Arts·Video

By updating a tradition, these six Inuit women are amplifying the power of throat singing

Usually Inuit throat singing is performed as a duet between two women facing one another and holding arms — but for these six women, it's a communal experience.

iNuit Blanche's special performance transformed the act into a communal experience

Jenna Broomfield and her fellow throat singers are taking the best part of the genre, and making it even bigger. 1:48

Tanya Tagaq has made throat singing part of mainstream Canadian music culture, but the tradition's been around for quite a while. Tagaq performs solo, but usually throat singing is performed as a duet, two women facing each other and holding each other's arms.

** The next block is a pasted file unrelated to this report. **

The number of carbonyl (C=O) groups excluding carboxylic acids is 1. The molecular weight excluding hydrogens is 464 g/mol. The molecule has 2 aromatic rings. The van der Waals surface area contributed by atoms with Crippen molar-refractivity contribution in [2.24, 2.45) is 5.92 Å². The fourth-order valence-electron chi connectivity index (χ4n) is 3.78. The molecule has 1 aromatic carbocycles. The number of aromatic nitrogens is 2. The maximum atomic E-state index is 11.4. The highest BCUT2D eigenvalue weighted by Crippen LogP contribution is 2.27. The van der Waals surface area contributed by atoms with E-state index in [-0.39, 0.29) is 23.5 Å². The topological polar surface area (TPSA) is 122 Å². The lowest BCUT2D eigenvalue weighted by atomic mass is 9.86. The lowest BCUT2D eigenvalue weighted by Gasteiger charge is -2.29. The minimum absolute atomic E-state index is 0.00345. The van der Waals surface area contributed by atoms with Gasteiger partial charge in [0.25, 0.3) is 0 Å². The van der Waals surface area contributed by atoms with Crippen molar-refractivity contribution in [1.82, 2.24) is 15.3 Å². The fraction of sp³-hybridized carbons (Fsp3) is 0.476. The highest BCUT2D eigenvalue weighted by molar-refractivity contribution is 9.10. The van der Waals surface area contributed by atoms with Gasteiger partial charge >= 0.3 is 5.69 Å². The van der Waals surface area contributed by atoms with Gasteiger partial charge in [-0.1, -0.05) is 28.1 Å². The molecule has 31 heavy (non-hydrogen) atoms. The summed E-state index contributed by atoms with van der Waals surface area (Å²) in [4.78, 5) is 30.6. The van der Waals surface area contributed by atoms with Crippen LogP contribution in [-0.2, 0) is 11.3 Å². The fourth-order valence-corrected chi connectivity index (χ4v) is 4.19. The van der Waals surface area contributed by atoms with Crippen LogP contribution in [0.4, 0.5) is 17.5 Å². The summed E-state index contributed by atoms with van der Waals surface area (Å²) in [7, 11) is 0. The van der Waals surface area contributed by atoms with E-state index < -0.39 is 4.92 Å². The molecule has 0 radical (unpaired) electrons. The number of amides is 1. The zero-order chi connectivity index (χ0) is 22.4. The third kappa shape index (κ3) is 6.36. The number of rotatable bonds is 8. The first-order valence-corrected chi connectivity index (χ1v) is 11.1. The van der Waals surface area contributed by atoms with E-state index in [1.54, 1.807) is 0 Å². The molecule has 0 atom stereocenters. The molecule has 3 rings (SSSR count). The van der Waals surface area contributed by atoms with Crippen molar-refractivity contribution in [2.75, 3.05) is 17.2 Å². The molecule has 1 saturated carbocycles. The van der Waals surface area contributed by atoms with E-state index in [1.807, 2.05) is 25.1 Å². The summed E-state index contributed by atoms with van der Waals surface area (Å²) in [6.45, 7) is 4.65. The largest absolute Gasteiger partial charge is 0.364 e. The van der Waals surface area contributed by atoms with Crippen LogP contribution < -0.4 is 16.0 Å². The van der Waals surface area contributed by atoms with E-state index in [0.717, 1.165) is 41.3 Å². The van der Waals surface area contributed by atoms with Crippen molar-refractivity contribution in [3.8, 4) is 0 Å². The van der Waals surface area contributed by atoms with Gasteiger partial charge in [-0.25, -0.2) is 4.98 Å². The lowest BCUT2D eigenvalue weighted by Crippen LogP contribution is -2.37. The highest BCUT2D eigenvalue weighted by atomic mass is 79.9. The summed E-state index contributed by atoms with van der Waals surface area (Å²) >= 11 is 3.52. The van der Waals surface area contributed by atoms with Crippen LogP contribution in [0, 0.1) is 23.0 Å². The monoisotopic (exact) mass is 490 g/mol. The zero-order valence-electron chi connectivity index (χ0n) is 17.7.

A few singers from across Canada have come together to expand the scope of throat singing. For iNuit Blanche — held in St. John's earlier this month — six singers performed in unison to celebrate the emotive power of the genre and its importance to Inuit culture.

In this video, singer Jenna Broomfield tells you some of the things you may not know about throat singing and lets us in on why this particular performance was so special. Throat singers at iNuit Blanche included Broomfield, Tama Ball, Jennie Williams, Kathleen Merrit, Malaya Bishop and Pauyungie Nutaraaluk.

Watch Exhibitionists Sundays at 4:30pm (5 NT) on CBC.